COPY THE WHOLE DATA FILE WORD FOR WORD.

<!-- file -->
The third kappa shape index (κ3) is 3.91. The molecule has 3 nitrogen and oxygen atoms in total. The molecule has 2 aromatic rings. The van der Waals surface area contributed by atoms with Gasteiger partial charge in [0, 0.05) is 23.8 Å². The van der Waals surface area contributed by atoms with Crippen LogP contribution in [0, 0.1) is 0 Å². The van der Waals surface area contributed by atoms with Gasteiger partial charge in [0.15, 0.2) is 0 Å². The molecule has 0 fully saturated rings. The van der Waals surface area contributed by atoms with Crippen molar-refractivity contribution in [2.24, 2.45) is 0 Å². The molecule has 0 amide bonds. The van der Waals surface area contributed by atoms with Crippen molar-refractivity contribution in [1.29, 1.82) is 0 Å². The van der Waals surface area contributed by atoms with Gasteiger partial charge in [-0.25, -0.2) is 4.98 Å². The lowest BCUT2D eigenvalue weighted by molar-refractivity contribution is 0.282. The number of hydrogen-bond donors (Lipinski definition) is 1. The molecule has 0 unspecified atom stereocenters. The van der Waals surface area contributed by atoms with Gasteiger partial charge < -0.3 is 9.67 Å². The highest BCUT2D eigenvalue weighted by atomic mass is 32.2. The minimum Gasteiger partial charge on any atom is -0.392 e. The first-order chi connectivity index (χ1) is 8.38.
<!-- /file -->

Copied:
The third kappa shape index (κ3) is 3.91. The molecule has 3 nitrogen and oxygen atoms in total. The molecule has 2 aromatic rings. The van der Waals surface area contributed by atoms with Gasteiger partial charge in [0, 0.05) is 23.8 Å². The van der Waals surface area contributed by atoms with Crippen LogP contribution in [0, 0.1) is 0 Å². The van der Waals surface area contributed by atoms with Gasteiger partial charge in [0.15, 0.2) is 0 Å². The molecule has 0 fully saturated rings. The van der Waals surface area contributed by atoms with Crippen molar-refractivity contribution in [2.24, 2.45) is 0 Å². The molecule has 0 amide bonds. The van der Waals surface area contributed by atoms with Crippen molar-refractivity contribution in [1.29, 1.82) is 0 Å². The van der Waals surface area contributed by atoms with Gasteiger partial charge in [-0.25, -0.2) is 4.98 Å². The lowest BCUT2D eigenvalue weighted by molar-refractivity contribution is 0.282. The number of hydrogen-bond donors (Lipinski definition) is 1. The molecule has 0 unspecified atom stereocenters. The van der Waals surface area contributed by atoms with Gasteiger partial charge < -0.3 is 9.67 Å². The highest BCUT2D eigenvalue weighted by atomic mass is 32.2. The minimum Gasteiger partial charge on any atom is -0.392 e. The first-order chi connectivity index (χ1) is 8.38.